Sunday, June 24, 2012

Popular Sayings And Their Origins

I knew a fellow who devised a cheap way to get his pigs to market during winter. He stood the pigs in shallow pans of water, and when the water froze, he tied the pans to teams of sled dogs. The dogs transported their live cargo to the city and were if anything faster than the train, which was slowed by frequent stops.

This did not satisfy the farmer, however, who wished to move even more pigs to market in a shorter amount of time. He attached sails to the pans. Sure enough, the notoriously strong winds west of Chicago filled the sails and pushed the ice pans and their inhabitants even more swiftly to the city.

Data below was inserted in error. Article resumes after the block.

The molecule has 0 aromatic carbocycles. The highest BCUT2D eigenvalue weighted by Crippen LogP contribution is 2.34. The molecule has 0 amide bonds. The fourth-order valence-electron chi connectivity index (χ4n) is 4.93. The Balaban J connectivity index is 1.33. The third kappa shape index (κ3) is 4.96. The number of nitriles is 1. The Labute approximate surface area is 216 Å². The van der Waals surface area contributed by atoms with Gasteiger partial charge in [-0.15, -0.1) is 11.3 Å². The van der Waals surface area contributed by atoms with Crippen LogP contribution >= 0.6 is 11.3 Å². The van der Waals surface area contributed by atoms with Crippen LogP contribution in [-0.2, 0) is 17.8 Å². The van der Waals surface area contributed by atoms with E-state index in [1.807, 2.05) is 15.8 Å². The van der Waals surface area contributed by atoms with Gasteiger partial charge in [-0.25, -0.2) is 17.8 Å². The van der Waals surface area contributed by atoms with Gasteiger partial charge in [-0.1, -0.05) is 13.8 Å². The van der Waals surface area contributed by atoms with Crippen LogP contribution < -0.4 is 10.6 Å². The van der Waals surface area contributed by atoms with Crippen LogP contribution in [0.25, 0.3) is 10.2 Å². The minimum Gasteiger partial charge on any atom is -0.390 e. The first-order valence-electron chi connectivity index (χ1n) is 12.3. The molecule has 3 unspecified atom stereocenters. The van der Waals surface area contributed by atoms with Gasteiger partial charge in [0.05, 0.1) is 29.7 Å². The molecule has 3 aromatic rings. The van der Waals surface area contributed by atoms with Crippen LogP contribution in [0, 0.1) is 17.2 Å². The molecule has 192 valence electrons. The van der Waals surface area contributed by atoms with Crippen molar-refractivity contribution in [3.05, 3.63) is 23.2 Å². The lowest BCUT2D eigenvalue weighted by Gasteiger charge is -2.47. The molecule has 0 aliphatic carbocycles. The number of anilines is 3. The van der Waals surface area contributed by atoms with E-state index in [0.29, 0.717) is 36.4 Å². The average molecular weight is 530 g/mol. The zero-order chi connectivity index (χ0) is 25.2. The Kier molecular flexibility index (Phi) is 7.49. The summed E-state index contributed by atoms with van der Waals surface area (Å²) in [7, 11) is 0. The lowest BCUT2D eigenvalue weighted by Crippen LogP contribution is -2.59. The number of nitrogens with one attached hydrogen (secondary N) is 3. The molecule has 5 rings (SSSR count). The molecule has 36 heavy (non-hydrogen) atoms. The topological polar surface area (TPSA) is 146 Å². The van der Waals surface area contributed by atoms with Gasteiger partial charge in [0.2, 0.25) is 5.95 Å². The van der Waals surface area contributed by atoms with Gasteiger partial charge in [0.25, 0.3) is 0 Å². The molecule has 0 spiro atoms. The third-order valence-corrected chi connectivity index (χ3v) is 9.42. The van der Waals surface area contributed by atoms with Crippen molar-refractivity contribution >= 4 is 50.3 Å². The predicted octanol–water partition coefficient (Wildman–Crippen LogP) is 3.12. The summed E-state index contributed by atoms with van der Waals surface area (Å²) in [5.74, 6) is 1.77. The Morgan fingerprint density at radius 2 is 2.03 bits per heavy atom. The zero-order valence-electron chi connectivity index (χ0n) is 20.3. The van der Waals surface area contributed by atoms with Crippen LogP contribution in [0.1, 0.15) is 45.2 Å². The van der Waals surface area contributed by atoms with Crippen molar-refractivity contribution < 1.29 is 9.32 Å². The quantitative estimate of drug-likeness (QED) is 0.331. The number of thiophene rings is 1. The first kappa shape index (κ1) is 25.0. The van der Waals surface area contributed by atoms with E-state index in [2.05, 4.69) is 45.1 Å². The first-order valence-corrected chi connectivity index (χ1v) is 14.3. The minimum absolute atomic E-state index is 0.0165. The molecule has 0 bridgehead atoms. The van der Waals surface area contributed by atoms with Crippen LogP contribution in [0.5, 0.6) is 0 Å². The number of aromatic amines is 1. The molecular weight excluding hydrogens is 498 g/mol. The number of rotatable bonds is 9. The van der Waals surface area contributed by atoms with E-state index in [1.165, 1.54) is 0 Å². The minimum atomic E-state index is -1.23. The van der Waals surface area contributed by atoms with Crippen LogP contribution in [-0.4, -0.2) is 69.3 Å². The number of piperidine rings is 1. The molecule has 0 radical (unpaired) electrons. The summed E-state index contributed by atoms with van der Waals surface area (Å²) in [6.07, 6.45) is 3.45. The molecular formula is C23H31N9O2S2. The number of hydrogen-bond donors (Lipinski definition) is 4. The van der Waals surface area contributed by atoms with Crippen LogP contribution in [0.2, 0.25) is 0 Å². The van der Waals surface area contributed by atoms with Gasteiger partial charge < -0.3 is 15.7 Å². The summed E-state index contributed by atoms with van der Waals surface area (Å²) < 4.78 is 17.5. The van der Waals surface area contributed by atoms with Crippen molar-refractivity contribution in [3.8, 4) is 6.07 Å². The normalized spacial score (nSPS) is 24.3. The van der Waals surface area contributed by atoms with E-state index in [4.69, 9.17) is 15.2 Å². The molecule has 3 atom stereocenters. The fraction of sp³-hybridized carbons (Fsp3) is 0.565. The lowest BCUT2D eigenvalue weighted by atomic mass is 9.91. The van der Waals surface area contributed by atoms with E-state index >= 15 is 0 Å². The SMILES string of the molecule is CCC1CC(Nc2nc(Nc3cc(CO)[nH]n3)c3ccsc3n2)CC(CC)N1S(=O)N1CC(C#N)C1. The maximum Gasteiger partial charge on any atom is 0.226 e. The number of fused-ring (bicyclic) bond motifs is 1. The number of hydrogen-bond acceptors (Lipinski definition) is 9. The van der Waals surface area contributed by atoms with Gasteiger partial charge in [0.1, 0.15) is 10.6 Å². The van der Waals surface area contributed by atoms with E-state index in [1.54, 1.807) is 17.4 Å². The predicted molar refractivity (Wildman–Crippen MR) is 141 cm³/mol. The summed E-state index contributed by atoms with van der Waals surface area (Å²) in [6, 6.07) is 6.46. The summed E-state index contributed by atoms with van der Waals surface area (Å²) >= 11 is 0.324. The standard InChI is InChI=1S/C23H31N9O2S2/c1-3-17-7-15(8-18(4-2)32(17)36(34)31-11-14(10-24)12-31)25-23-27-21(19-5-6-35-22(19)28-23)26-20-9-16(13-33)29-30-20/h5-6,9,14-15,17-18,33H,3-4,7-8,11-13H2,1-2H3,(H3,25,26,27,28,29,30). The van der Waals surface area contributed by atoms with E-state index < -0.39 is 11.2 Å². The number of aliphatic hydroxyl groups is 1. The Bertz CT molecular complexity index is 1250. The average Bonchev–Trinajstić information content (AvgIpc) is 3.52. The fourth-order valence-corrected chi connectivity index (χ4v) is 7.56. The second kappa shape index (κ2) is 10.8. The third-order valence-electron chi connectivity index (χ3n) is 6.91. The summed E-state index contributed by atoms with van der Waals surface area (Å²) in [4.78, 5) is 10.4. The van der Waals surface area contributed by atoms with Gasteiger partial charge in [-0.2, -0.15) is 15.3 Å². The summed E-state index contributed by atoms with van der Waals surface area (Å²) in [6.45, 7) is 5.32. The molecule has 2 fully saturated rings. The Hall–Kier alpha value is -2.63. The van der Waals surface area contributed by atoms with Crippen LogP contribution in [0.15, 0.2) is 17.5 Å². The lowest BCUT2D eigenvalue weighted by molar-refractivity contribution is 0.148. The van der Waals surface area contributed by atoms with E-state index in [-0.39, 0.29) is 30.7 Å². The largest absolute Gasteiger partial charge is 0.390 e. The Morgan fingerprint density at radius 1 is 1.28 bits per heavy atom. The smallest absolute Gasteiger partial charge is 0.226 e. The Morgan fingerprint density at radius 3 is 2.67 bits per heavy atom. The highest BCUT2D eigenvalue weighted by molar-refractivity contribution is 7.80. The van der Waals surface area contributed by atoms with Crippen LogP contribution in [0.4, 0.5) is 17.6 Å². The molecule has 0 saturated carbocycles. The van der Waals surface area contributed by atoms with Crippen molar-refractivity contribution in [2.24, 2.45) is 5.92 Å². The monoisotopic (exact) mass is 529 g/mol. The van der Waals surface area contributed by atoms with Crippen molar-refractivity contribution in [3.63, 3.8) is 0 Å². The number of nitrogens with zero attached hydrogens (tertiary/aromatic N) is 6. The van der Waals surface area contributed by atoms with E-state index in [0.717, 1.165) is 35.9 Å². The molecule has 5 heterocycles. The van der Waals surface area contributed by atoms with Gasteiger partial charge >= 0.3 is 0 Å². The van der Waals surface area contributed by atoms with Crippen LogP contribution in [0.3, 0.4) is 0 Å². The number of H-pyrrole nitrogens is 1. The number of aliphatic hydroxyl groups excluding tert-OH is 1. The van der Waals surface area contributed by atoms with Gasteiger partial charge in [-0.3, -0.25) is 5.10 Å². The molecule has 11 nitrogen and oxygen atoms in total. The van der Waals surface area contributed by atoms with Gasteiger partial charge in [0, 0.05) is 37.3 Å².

All would have been well had not a prairie storm spawned a great tornado during one of the pig runs. It blew the swine into the air. The winds were so powerful that for weeks afterwards hogs were found as far away as the rooftops of Little Rock, Arkansas and atop the Palace Hotel in San Francisco.

For this reason, folks in Chicago no longer use the phrase “living high on the hog.”

They do, however, occasionally say “a bird in the hand is worth a herd of pigs in an ice pan.”

And now you know what that means.

Copyright © 2012 Laurie J. Anderson. All rights reserved.

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